Twitter is testing a new long-form blogging feature named Twitter Notes, the company confirmed in a tweet. The platform says the feature is currently available to a select group of users in the US, UK, Canada, and Ghana, and that people “in most countries” can read Notes on and off Twitter.
Twitter shared how the feature will work in two separate GIFs. Users can click into the “Write” tab to start writing a Note, and can then embed the Note into their tweet when finished. Several writers have already published Notes on the platform, which appear as long-form posts that can have tweets, videos, and images mixed in.
Leaks and reports of such a feature have been circulating for months, including Tuesday’s report from TechCrunch that initially suggested (but now confirms) that Twitter is working on the feature. In May, app researcher Jane Manchun Wong shared screenshots of a feature named Twitter Notes in some places and Twitter Articles in others. It let users write formatted blog posts complete with pictures, links, and embedded tweets. More screenshots of the same tool were shared in April by another app researcher, Nima Owji, which showed options for users to share posts with their followers, or create standalone links for posts to share elsewhere on the web.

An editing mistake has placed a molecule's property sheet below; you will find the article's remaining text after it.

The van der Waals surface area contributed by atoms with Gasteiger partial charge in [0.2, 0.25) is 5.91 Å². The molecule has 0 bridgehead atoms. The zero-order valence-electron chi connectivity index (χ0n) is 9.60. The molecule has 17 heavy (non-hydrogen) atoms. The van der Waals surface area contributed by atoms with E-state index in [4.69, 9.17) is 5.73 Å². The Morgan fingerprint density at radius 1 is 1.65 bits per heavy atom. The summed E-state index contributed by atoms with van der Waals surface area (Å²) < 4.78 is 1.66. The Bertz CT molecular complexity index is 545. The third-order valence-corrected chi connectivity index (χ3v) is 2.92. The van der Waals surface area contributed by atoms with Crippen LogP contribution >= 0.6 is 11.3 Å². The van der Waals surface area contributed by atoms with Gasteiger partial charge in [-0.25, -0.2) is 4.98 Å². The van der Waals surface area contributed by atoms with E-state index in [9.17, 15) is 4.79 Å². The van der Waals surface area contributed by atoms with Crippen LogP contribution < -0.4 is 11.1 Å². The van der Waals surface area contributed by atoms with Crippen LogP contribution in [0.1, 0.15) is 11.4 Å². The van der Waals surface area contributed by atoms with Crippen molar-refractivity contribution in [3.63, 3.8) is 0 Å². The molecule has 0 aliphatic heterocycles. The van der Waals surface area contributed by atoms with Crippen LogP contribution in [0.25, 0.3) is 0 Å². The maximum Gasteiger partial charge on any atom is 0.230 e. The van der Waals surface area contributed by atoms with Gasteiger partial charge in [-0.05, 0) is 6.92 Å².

Adding long-form writing to Twitter could drastically change the character of the platform, which has long been defined by short-form writing (at first, tweets were just 140 characters in length, before doubling to 280 characters in 2017). On the other hand, Twitter is arguably already full of longer written screeds, shared in the form of threads of tweets or tweeted screenshots of others’ articles or users’ own writing (usually captured in the iOS Notes app).
By incorporating long-form writing into its platform, Twitter could potentially capture more of the value of these posts. Publishing articles or notes directly to Twitter would make the text indexable for marketing and search purposes. It could also dovetail with the company’s nascent Newsletters feature. In 2021, Twitter bought newsletter firm Revue to take on rivals like Substack and has since integrated Revue newsletters into users’ Twitter profiles. However, the feature does not yet seem to have achieved wider popularity.